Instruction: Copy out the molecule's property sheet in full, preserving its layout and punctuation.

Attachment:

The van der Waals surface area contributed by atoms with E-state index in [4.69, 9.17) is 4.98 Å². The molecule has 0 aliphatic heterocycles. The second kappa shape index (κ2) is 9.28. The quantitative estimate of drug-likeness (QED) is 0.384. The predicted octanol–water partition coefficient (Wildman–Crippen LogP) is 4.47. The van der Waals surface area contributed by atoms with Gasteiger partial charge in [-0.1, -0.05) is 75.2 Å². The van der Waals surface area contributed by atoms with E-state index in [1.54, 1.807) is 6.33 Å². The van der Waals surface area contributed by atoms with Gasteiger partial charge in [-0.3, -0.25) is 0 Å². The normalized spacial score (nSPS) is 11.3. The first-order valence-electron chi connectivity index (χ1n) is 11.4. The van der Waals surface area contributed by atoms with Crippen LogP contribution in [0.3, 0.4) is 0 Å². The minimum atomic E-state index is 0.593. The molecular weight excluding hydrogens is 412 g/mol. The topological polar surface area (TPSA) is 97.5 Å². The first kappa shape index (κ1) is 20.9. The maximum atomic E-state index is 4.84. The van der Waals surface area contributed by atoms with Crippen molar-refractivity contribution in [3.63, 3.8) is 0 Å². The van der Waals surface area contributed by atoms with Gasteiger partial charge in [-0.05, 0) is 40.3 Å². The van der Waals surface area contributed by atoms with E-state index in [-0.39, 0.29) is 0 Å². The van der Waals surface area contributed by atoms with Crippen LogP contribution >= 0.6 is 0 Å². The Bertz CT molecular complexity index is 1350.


The van der Waals surface area contributed by atoms with E-state index in [4.69, 9.17) is 4.98 Å². The molecule has 0 aliphatic heterocycles. The second kappa shape index (κ2) is 9.28. The quantitative estimate of drug-likeness (QED) is 0.384. The predicted octanol–water partition coefficient (Wildman–Crippen LogP) is 4.47. The van der Waals surface area contributed by atoms with Gasteiger partial charge in [-0.1, -0.05) is 75.2 Å². The van der Waals surface area contributed by atoms with E-state index in [1.54, 1.807) is 6.33 Å². The van der Waals surface area contributed by atoms with Gasteiger partial charge in [-0.3, -0.25) is 0 Å². The normalized spacial score (nSPS) is 11.3. The first-order valence-electron chi connectivity index (χ1n) is 11.4. The van der Waals surface area contributed by atoms with Crippen LogP contribution in [0.3, 0.4) is 0 Å². The minimum atomic E-state index is 0.593. The molecular weight excluding hydrogens is 412 g/mol. The topological polar surface area (TPSA) is 97.5 Å². The first kappa shape index (κ1) is 20.9. The maximum atomic E-state index is 4.84. The van der Waals surface area contributed by atoms with Crippen molar-refractivity contribution in [3.63, 3.8) is 0 Å². The van der Waals surface area contributed by atoms with Gasteiger partial charge in [-0.05, 0) is 40.3 Å². The van der Waals surface area contributed by atoms with E-state index in [-0.39, 0.29) is 0 Å². The van der Waals surface area contributed by atoms with Crippen LogP contribution >= 0.6 is 0 Å². The Bertz CT molecular complexity index is 1350.